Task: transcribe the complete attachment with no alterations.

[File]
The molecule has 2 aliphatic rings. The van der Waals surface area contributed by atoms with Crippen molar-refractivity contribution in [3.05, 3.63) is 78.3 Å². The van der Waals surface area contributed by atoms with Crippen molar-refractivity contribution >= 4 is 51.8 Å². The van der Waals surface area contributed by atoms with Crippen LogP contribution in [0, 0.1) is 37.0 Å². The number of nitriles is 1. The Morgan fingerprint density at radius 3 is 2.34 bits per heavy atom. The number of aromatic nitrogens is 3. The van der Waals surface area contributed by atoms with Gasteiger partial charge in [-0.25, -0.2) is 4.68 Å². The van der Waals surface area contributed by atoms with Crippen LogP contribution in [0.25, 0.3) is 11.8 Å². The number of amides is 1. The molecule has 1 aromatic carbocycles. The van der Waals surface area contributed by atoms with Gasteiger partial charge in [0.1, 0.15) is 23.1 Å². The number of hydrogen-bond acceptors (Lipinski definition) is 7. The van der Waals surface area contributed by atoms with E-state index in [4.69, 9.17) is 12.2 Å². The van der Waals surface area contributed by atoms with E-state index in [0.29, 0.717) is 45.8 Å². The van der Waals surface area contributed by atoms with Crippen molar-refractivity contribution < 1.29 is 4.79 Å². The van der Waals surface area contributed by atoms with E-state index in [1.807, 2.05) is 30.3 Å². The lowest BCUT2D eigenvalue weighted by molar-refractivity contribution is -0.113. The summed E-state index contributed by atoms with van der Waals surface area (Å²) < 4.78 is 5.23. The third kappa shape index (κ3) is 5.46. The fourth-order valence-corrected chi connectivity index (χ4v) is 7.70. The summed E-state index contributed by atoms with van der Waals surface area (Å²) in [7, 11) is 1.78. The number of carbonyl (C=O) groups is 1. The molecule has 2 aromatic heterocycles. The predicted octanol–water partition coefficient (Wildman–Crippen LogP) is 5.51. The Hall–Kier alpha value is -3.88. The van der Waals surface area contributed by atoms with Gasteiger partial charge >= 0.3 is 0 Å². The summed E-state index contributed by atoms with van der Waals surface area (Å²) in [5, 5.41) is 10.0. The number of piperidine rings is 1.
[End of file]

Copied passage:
The molecule has 2 aliphatic rings. The van der Waals surface area contributed by atoms with Crippen molar-refractivity contribution in [3.05, 3.63) is 78.3 Å². The van der Waals surface area contributed by atoms with Crippen molar-refractivity contribution >= 4 is 51.8 Å². The van der Waals surface area contributed by atoms with Crippen LogP contribution in [0, 0.1) is 37.0 Å². The number of nitriles is 1. The Morgan fingerprint density at radius 3 is 2.34 bits per heavy atom. The number of aromatic nitrogens is 3. The van der Waals surface area contributed by atoms with Gasteiger partial charge in [-0.25, -0.2) is 4.68 Å². The van der Waals surface area contributed by atoms with Crippen LogP contribution in [0.25, 0.3) is 11.8 Å². The number of amides is 1. The molecule has 1 aromatic carbocycles. The van der Waals surface area contributed by atoms with Gasteiger partial charge in [0.1, 0.15) is 23.1 Å². The number of hydrogen-bond acceptors (Lipinski definition) is 7. The van der Waals surface area contributed by atoms with E-state index in [4.69, 9.17) is 12.2 Å². The van der Waals surface area contributed by atoms with E-state index in [0.29, 0.717) is 45.8 Å². The van der Waals surface area contributed by atoms with Crippen molar-refractivity contribution < 1.29 is 4.79 Å². The van der Waals surface area contributed by atoms with E-state index in [1.807, 2.05) is 30.3 Å². The lowest BCUT2D eigenvalue weighted by molar-refractivity contribution is -0.113. The summed E-state index contributed by atoms with van der Waals surface area (Å²) < 4.78 is 5.23. The third kappa shape index (κ3) is 5.46. The fourth-order valence-corrected chi connectivity index (χ4v) is 7.70. The summed E-state index contributed by atoms with van der Waals surface area (Å²) in [7, 11) is 1.78. The number of carbonyl (C=O) groups is 1. The molecule has 2 aromatic heterocycles. The predicted octanol–water partition coefficient (Wildman–Crippen LogP) is 5.51. The Hall–Kier alpha value is -3.88. The van der Waals surface area contributed by atoms with Gasteiger partial charge >= 0.3 is 0 Å². The summed E-state index contributed by atoms with van der Waals surface area (Å²) in [5, 5.41) is 10.0. The number of piperidine rings is 1.